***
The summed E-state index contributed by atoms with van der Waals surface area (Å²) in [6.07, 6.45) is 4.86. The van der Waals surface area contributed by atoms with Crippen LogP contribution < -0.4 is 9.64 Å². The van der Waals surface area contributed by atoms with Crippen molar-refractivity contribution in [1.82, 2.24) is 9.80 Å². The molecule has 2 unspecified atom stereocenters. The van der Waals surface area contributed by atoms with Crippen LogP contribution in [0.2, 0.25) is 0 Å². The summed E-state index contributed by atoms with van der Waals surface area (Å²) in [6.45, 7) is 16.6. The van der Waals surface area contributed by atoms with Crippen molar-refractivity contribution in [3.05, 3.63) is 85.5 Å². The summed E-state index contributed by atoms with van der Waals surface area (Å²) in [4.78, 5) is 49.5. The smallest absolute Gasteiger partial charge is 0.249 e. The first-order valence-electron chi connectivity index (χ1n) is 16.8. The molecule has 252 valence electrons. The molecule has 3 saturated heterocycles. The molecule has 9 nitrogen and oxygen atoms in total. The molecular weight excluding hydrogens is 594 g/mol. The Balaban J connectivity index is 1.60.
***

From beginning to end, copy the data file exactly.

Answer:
The summed E-state index contributed by atoms with van der Waals surface area (Å²) in [6.07, 6.45) is 4.86. The van der Waals surface area contributed by atoms with Crippen LogP contribution < -0.4 is 9.64 Å². The van der Waals surface area contributed by atoms with Crippen molar-refractivity contribution in [1.82, 2.24) is 9.80 Å². The molecule has 2 unspecified atom stereocenters. The van der Waals surface area contributed by atoms with Crippen LogP contribution in [0.2, 0.25) is 0 Å². The summed E-state index contributed by atoms with van der Waals surface area (Å²) in [6.45, 7) is 16.6. The van der Waals surface area contributed by atoms with Crippen molar-refractivity contribution in [3.05, 3.63) is 85.5 Å². The summed E-state index contributed by atoms with van der Waals surface area (Å²) in [4.78, 5) is 49.5. The smallest absolute Gasteiger partial charge is 0.249 e. The first-order valence-electron chi connectivity index (χ1n) is 16.8. The molecule has 252 valence electrons. The molecule has 3 saturated heterocycles. The molecule has 9 nitrogen and oxygen atoms in total. The molecular weight excluding hydrogens is 594 g/mol. The Balaban J connectivity index is 1.60.